Duluth suicide rescue video illustrates privacy concerns

This video from Duluth that’s been circulating for a few days ought to play right into the debate over the privacy concerns surrounding police body-camera video, but for some reason it’s not.

The video was posted on Facebook by Duluth Police Chief Gordon Ramsay to acknowledge the fine work of officer Joe DeJesus, who tricked a young man who was so despondent that he was about to jump off a parking garage.


For sure, it’s a great tribute to a cop’s work and it probably perfectly highlights a typical day in the Duluth police department. Whatever good comments were posted to the video, which has gone viral, are certainly deserved.

But what about the kid who wanted to kill himself? How does he feel about having the most private moment in his life broadcast to the world?

The department clearly took pains to hide his face. But his voice and his clothes might make it possible to ID him. Even if it’s not, what is the impact of distributing the video on a young man’s psyche who is already on the edge?

In future incidents, how does a potential suicide situation change when the person in crisis knows that when the police show up, the cameras are rolling and the video could end up on Facebook?

These are the issues that were behind the effort to put limits on what police can do with body-cam video in Minnesota.

Last month, 16 Minnesota cities petitioned a state agency to declare that body-camera data be presumed private in most instances, the Associated Press reported.

“Unlike police squad car cameras, body-worn cameras collect video footage inside people’s homes, schools and medical facilities, where there is a reasonable privacy expectation,” Minnesota Chiefs of Police Association Executive Director Andy Skoogman wrote in a letter supporting the classification request. “These cameras capture incidents up close often during traumatic, revealing and personal incidents.”

Existing laws make some data off-limits if, for example, footage is part of a sensitive investigation or could expose children who are suspected abuse victims. But police chiefs are questioning whether those laws go far enough, and they are raising concerns that unfettered access to footage would hamper witnesses’ cooperation if they know their identities would leak out.

The effort was led by Maplewood Police Chief Paul Schnell, who said the police should limit access to medical or police calls responding to someone in a mental health crisis.

Last week, the state rejected the cities’ request, saying it’s a matter for state lawmakers.

The issue is complex, of course. Theoretically, a person could sign a release allowing a police department to post an incident on Facebook. But in the case of a suicidal individual, is it reasonable to expect the release to be well considered?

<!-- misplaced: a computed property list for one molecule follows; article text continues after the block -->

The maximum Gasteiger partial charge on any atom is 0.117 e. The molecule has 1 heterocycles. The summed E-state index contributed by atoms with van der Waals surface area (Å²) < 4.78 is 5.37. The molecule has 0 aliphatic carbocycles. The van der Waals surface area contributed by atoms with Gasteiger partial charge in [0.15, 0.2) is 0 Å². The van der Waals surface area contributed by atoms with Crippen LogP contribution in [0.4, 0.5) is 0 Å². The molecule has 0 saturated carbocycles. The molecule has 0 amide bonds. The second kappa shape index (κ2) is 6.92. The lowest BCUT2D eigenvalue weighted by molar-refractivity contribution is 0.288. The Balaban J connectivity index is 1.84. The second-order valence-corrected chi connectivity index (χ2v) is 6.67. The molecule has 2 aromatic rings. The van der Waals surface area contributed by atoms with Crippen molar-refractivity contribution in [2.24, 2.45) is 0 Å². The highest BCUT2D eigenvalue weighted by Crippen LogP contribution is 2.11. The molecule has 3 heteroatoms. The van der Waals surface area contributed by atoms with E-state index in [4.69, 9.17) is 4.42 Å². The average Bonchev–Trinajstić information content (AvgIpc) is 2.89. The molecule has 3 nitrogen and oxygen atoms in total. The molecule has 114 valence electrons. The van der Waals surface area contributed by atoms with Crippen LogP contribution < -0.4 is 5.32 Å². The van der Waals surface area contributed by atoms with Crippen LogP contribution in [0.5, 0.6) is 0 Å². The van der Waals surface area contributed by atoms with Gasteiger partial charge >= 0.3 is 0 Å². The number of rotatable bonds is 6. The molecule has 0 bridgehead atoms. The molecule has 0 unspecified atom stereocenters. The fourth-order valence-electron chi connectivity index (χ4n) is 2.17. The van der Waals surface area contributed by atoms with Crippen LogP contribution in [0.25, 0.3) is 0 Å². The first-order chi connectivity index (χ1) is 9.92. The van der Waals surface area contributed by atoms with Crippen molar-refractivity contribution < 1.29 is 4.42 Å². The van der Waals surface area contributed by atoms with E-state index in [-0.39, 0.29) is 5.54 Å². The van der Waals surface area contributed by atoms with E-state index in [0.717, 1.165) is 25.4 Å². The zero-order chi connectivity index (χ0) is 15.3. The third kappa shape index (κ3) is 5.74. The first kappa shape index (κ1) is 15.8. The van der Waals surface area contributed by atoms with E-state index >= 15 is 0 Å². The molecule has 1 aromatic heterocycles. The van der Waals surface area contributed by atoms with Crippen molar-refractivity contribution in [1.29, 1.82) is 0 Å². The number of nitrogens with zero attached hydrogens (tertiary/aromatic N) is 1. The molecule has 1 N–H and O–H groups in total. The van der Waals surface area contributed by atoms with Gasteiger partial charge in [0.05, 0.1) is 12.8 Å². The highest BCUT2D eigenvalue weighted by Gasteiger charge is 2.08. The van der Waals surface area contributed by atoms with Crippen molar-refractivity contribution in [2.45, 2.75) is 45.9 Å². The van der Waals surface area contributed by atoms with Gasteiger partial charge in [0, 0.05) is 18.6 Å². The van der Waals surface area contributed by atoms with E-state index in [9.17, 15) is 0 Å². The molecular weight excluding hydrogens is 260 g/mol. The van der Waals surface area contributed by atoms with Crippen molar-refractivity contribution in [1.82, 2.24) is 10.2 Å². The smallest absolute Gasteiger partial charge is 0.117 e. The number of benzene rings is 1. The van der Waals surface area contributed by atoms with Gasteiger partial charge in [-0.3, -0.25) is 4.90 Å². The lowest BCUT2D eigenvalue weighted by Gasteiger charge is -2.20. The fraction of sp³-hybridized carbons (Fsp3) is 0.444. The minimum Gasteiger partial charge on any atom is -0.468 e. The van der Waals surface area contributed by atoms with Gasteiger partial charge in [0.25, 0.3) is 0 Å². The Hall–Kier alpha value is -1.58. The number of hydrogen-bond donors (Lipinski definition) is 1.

No matter how the questions are resolved, the police are likely to be given the leeway to keep private those videos that are “gruesome” in nature — a murder scene for instance.

No matter how much the Duluth officer’s heroic actions should be lauded, perhaps this type of situation should be included.

  • dnarex

    His actions were in public with no expectation of privacy. If the video had been taken by a bystander on a cell phone and then posted on the internet, there wouldn’t have been any privacy questions raised.

    • Your talking a legal definition of privacy and that is correct, but that’s not really the issue.

      If a person is raped in a public spot, there is also no expectation of privacy, and yet there are reasons — good reasons — we don’t run the name. There are reasons — good reasons — we don’t identify juveniles involved in crimes or incidents, even though the same Constitution gives us the right to do so.

      A few years ago, in a complete absence of common sense, the Pioneer Press ran a photo of a suicide victim’s body being dragged into a boat near the Wabasha Bridge. They obviously had the right to publish the thing, but eventually their common sense prevailed.

      We could, with a little sleuthing, find out the name of this person and we could run it in the news, but we wouldn’t. Because it’s not what’s best for him.

      And that’s really the issue. Our moral and ethical responsibilities.

      • Rob

        I’m with dnarex on this one. The person threatening suicide made a free choice regarding his actions in a public place; the rape victim did not choose to be raped, public space or not.

        IMHO, police camera footage should be presumed public.

        • Veronica

          That’s assuming suicide is ever a choice made rationally.

          • I do think a lot of this discussion invariably will cast some light on our attitudes toward mental illness as much as it will on questions of privacy and legality, which might explain why concern for those in crisis is not getting much traction in the discussion that’s been taking place.

            Logically, I don’t think it makes a great deal of sense on one day to talk about getting proper help for the mentally ill and preventing suicide and then on another day saying, “sorry, bub, you’re on Facebook.”

            On this issue, I think you’re either all in or you’re all out.

            YMMV, of course.

            Oh, also, in terms of public, I don’t know if that was a public parking ramp or not.

          • Ryan

            Does it really make more sense to treat mental illness as something shameful that should be hidden away? Aren’t the very ones who are most likely to recognize the person in question the same persons who would be in the best position to get them the help they need?

            I mean I understand that the young man might not have wanted the attention, but isn’t that just a symptom of the stigma, and a cause of the isolation that feeds into this kind of disease.

          • I don’t think anyone is advocating that he or his situation be hidden away. But shouldn’t he control the decision on how public he chooses to be?

          • Veronica